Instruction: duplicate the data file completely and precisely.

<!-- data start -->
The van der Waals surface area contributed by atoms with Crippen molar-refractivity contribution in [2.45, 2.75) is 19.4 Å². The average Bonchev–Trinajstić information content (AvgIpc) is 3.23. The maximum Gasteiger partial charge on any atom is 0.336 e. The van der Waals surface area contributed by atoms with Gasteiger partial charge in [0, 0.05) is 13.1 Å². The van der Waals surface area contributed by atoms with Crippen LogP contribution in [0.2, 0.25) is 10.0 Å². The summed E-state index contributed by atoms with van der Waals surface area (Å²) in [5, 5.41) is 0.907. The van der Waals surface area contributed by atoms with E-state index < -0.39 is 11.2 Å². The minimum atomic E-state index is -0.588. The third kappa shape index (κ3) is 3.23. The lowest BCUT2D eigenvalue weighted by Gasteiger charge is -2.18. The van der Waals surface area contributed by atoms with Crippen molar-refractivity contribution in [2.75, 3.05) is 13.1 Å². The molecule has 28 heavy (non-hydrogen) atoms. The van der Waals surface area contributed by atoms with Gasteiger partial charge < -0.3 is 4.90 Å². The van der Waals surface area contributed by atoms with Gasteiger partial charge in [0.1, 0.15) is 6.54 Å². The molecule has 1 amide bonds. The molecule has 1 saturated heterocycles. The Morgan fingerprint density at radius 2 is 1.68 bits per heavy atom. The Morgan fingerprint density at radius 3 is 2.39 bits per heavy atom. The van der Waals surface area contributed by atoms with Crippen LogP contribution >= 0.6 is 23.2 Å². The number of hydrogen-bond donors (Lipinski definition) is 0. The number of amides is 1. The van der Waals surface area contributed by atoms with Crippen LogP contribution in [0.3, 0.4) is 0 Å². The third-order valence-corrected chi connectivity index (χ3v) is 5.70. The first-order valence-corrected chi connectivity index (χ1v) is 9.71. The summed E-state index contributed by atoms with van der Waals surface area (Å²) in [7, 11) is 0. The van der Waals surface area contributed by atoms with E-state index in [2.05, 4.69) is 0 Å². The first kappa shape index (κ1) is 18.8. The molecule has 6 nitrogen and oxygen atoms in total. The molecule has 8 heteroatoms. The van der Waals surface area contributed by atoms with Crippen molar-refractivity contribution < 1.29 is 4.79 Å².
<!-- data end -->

The van der Waals surface area contributed by atoms with Crippen molar-refractivity contribution in [2.45, 2.75) is 19.4 Å². The average Bonchev–Trinajstić information content (AvgIpc) is 3.23. The maximum Gasteiger partial charge on any atom is 0.336 e. The van der Waals surface area contributed by atoms with Gasteiger partial charge in [0, 0.05) is 13.1 Å². The van der Waals surface area contributed by atoms with Crippen LogP contribution in [0.2, 0.25) is 10.0 Å². The summed E-state index contributed by atoms with van der Waals surface area (Å²) in [5, 5.41) is 0.907. The van der Waals surface area contributed by atoms with E-state index < -0.39 is 11.2 Å². The minimum atomic E-state index is -0.588. The third kappa shape index (κ3) is 3.23. The lowest BCUT2D eigenvalue weighted by Gasteiger charge is -2.18. The van der Waals surface area contributed by atoms with Crippen molar-refractivity contribution in [2.75, 3.05) is 13.1 Å². The molecule has 28 heavy (non-hydrogen) atoms. The van der Waals surface area contributed by atoms with Gasteiger partial charge < -0.3 is 4.90 Å². The van der Waals surface area contributed by atoms with Gasteiger partial charge in [0.1, 0.15) is 6.54 Å². The molecule has 1 amide bonds. The molecule has 1 saturated heterocycles. The Morgan fingerprint density at radius 2 is 1.68 bits per heavy atom. The Morgan fingerprint density at radius 3 is 2.39 bits per heavy atom. The van der Waals surface area contributed by atoms with Crippen LogP contribution >= 0.6 is 23.2 Å². The number of hydrogen-bond donors (Lipinski definition) is 0. The number of amides is 1. The van der Waals surface area contributed by atoms with Crippen LogP contribution in [0.3, 0.4) is 0 Å². The third-order valence-corrected chi connectivity index (χ3v) is 5.70. The first-order valence-corrected chi connectivity index (χ1v) is 9.71. The summed E-state index contributed by atoms with van der Waals surface area (Å²) in [7, 11) is 0. The van der Waals surface area contributed by atoms with E-state index in [2.05, 4.69) is 0 Å². The first kappa shape index (κ1) is 18.8. The molecule has 6 nitrogen and oxygen atoms in total. The molecule has 8 heteroatoms. The van der Waals surface area contributed by atoms with Crippen molar-refractivity contribution < 1.29 is 4.79 Å².